Colorado State Supreme Court hears marijuana firing case

This is an archived article and the information in the article may be outdated. Please look at the time stamp on the story to see when it was last updated.

DENVER -- Colorado's marijuana laws received more national attention Tuesday.

In a case closely watched across the country, the Colorado State Supreme Court heard arguments in the case of Coats v. Dish Network over the company's marijuana policy.

Recreational marijuana use might be legal in Colorado, but employees can still be fired for using it. A Colorado man has been fighting that for a long time and Tuesday, his lawyers presented his side at the Colorado State Supreme Court.

In 2010, Dish Network fired Brandon Coats, a quadriplegic medical marijuana patient after he failed a random drug test. Coats, who was working as a phone operator, says he was never high at work and now he can't find steady work because employers are concerned about his off-duty smoking.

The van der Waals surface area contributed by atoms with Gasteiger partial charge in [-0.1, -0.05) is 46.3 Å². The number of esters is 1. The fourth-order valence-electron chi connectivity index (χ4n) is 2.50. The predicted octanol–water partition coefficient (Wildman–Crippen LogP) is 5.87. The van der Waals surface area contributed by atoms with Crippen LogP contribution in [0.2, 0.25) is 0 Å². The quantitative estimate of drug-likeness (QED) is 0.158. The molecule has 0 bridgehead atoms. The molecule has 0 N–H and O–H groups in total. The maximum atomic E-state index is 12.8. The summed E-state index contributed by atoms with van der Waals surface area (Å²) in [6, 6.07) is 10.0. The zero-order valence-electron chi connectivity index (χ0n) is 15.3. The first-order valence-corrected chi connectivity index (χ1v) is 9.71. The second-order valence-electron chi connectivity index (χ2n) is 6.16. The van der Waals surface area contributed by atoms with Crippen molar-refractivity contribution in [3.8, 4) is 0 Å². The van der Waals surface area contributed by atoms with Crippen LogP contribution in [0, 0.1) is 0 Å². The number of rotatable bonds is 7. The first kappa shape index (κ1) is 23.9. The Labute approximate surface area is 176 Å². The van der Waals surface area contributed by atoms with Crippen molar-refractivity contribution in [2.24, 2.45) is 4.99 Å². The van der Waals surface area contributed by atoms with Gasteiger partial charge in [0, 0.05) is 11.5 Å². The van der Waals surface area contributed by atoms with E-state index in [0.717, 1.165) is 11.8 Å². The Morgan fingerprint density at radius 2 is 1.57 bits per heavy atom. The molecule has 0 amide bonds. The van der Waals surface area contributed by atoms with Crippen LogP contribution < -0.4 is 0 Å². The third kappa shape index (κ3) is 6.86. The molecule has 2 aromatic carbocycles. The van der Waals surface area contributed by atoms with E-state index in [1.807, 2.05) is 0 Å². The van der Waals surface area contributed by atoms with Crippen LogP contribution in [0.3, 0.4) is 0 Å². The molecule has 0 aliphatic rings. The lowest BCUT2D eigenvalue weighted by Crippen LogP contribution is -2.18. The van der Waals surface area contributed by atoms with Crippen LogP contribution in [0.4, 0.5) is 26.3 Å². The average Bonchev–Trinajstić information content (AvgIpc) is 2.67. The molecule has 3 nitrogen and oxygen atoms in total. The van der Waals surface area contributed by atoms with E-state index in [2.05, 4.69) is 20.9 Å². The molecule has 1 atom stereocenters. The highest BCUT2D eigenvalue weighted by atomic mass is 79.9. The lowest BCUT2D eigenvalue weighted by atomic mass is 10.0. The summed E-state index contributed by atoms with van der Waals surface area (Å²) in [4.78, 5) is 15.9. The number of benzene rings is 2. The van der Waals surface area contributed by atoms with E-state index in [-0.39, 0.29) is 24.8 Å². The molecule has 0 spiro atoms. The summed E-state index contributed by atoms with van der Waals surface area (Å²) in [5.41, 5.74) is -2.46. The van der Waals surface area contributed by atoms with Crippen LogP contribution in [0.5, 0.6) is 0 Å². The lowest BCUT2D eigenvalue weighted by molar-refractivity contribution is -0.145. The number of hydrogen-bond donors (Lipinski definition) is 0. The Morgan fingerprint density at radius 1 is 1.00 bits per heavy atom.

The 35-year-old took the case to trial, arguing his termination violated employee rights because medical marijuana is legal in Colorado. But a court disagreed, as did an appeals court.

“This decision from the court of appeals said lawful activity rules out activity that’s prohibited by federal law," employment attorney Vance Knapp said.

Added Coats: “I’m not gonna get better any time soon, I need the marijuana and I don’t want to go the whole rest of my life without having a job.”

Coats was paralyzed in a car crash as a teenager and started using medical marijuana in 2009. His doctor urged him to use it to calm violent muscle spasms that made it difficult for him to work.

The outcome of this case could affect future lawsuits by employees who are fired for smoking marijuana and employment policies in states where marijuana use is legal.

The company issued the following statement after the day's proceedings: “DISH does not comment on the specifics of employee matters. As a national company, DISH is committed to its drug-free workplace policy and compliance with federal law, which does not permit the use of marijuana, even for medicinal purposes.”

AlertMe